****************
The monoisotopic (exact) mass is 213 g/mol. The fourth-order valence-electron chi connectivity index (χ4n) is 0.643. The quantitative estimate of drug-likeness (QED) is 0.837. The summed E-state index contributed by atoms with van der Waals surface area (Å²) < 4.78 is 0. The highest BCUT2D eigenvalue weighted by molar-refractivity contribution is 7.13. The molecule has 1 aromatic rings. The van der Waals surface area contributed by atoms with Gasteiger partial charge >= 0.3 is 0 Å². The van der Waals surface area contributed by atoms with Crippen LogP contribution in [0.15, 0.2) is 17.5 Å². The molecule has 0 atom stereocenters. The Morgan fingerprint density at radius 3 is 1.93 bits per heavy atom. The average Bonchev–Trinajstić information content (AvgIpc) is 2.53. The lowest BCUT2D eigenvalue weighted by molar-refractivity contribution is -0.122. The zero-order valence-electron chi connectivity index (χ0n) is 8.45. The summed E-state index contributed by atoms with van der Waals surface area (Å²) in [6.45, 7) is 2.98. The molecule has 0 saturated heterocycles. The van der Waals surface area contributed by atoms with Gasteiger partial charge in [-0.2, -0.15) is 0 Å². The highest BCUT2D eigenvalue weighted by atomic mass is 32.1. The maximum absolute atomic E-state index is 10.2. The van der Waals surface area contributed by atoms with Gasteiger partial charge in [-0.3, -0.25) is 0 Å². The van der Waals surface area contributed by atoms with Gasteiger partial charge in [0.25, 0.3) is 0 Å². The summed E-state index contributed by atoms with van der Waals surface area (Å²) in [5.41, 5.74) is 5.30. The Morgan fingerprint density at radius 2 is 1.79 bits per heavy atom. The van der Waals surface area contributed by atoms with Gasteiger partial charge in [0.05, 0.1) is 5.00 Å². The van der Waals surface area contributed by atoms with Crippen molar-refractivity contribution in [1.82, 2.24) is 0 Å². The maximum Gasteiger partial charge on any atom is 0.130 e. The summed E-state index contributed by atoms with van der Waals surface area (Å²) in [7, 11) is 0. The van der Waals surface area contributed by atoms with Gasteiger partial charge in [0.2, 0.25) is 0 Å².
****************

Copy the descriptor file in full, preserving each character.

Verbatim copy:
The monoisotopic (exact) mass is 213 g/mol. The fourth-order valence-electron chi connectivity index (χ4n) is 0.643. The quantitative estimate of drug-likeness (QED) is 0.837. The summed E-state index contributed by atoms with van der Waals surface area (Å²) < 4.78 is 0. The highest BCUT2D eigenvalue weighted by molar-refractivity contribution is 7.13. The molecule has 1 aromatic rings. The van der Waals surface area contributed by atoms with Gasteiger partial charge >= 0.3 is 0 Å². The van der Waals surface area contributed by atoms with Crippen LogP contribution in [0.15, 0.2) is 17.5 Å². The molecule has 0 atom stereocenters. The Morgan fingerprint density at radius 3 is 1.93 bits per heavy atom. The average Bonchev–Trinajstić information content (AvgIpc) is 2.53. The lowest BCUT2D eigenvalue weighted by molar-refractivity contribution is -0.122. The zero-order valence-electron chi connectivity index (χ0n) is 8.45. The summed E-state index contributed by atoms with van der Waals surface area (Å²) in [6.45, 7) is 2.98. The molecule has 0 saturated heterocycles. The van der Waals surface area contributed by atoms with Gasteiger partial charge in [-0.2, -0.15) is 0 Å². The highest BCUT2D eigenvalue weighted by atomic mass is 32.1. The maximum absolute atomic E-state index is 10.2. The van der Waals surface area contributed by atoms with Gasteiger partial charge in [-0.3, -0.25) is 0 Å². The van der Waals surface area contributed by atoms with Gasteiger partial charge in [0.25, 0.3) is 0 Å². The summed E-state index contributed by atoms with van der Waals surface area (Å²) in [5.41, 5.74) is 5.30. The Morgan fingerprint density at radius 2 is 1.79 bits per heavy atom. The van der Waals surface area contributed by atoms with Gasteiger partial charge in [0.05, 0.1) is 5.00 Å². The van der Waals surface area contributed by atoms with Crippen molar-refractivity contribution in [1.82, 2.24) is 0 Å². The maximum Gasteiger partial charge on any atom is 0.130 e. The summed E-state index contributed by atoms with van der Waals surface area (Å²) in [7, 11) is 0. The van der Waals surface area contributed by atoms with Gasteiger partial charge in [0.2, 0.25) is 0 Å².